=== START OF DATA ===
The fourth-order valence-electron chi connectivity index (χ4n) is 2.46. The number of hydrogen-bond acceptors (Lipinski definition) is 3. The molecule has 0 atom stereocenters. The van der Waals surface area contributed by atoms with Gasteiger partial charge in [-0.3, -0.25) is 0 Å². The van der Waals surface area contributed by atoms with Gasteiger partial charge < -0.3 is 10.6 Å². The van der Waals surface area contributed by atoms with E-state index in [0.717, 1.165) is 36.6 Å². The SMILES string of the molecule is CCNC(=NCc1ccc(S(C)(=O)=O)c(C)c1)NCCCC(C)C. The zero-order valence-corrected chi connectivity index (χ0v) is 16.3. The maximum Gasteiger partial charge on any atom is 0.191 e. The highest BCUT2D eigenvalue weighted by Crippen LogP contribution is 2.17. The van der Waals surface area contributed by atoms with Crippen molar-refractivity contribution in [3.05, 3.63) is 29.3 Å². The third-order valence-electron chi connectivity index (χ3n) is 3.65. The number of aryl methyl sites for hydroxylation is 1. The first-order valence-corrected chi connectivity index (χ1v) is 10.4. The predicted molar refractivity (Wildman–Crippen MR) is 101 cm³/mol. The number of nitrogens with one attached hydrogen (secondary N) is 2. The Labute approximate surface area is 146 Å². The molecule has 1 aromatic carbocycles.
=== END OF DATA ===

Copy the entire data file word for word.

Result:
The fourth-order valence-electron chi connectivity index (χ4n) is 2.46. The number of hydrogen-bond acceptors (Lipinski definition) is 3. The molecule has 0 atom stereocenters. The van der Waals surface area contributed by atoms with Gasteiger partial charge in [-0.3, -0.25) is 0 Å². The van der Waals surface area contributed by atoms with Gasteiger partial charge < -0.3 is 10.6 Å². The van der Waals surface area contributed by atoms with E-state index in [0.717, 1.165) is 36.6 Å². The SMILES string of the molecule is CCNC(=NCc1ccc(S(C)(=O)=O)c(C)c1)NCCCC(C)C. The zero-order valence-corrected chi connectivity index (χ0v) is 16.3. The maximum Gasteiger partial charge on any atom is 0.191 e. The highest BCUT2D eigenvalue weighted by Crippen LogP contribution is 2.17. The van der Waals surface area contributed by atoms with Crippen molar-refractivity contribution in [3.05, 3.63) is 29.3 Å². The third-order valence-electron chi connectivity index (χ3n) is 3.65. The number of aryl methyl sites for hydroxylation is 1. The first-order valence-corrected chi connectivity index (χ1v) is 10.4. The predicted molar refractivity (Wildman–Crippen MR) is 101 cm³/mol. The number of nitrogens with one attached hydrogen (secondary N) is 2. The Labute approximate surface area is 146 Å². The molecule has 1 aromatic carbocycles.